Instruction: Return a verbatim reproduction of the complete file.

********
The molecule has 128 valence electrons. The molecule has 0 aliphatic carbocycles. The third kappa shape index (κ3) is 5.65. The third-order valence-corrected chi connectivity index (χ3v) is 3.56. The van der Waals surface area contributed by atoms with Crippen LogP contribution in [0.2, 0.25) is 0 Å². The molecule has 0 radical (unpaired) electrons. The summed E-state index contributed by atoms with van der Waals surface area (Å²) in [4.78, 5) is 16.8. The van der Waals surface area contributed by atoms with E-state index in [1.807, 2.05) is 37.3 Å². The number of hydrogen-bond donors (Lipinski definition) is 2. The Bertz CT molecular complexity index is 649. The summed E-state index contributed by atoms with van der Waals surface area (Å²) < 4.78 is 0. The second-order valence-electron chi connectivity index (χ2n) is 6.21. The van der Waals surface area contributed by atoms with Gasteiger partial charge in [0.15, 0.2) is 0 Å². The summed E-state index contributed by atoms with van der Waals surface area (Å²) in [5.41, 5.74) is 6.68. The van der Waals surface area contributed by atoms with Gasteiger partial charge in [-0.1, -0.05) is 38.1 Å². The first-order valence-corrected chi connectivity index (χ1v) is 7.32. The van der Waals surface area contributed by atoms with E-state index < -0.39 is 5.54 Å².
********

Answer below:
The molecule has 128 valence electrons. The molecule has 0 aliphatic carbocycles. The third kappa shape index (κ3) is 5.65. The third-order valence-corrected chi connectivity index (χ3v) is 3.56. The van der Waals surface area contributed by atoms with Crippen LogP contribution in [0.2, 0.25) is 0 Å². The molecule has 0 radical (unpaired) electrons. The summed E-state index contributed by atoms with van der Waals surface area (Å²) in [4.78, 5) is 16.8. The van der Waals surface area contributed by atoms with E-state index in [1.807, 2.05) is 37.3 Å². The number of hydrogen-bond donors (Lipinski definition) is 2. The Bertz CT molecular complexity index is 649. The summed E-state index contributed by atoms with van der Waals surface area (Å²) < 4.78 is 0. The second-order valence-electron chi connectivity index (χ2n) is 6.21. The van der Waals surface area contributed by atoms with Gasteiger partial charge in [0.15, 0.2) is 0 Å². The summed E-state index contributed by atoms with van der Waals surface area (Å²) in [5.41, 5.74) is 6.68. The van der Waals surface area contributed by atoms with Gasteiger partial charge in [-0.1, -0.05) is 38.1 Å². The first-order valence-corrected chi connectivity index (χ1v) is 7.32. The van der Waals surface area contributed by atoms with E-state index < -0.39 is 5.54 Å².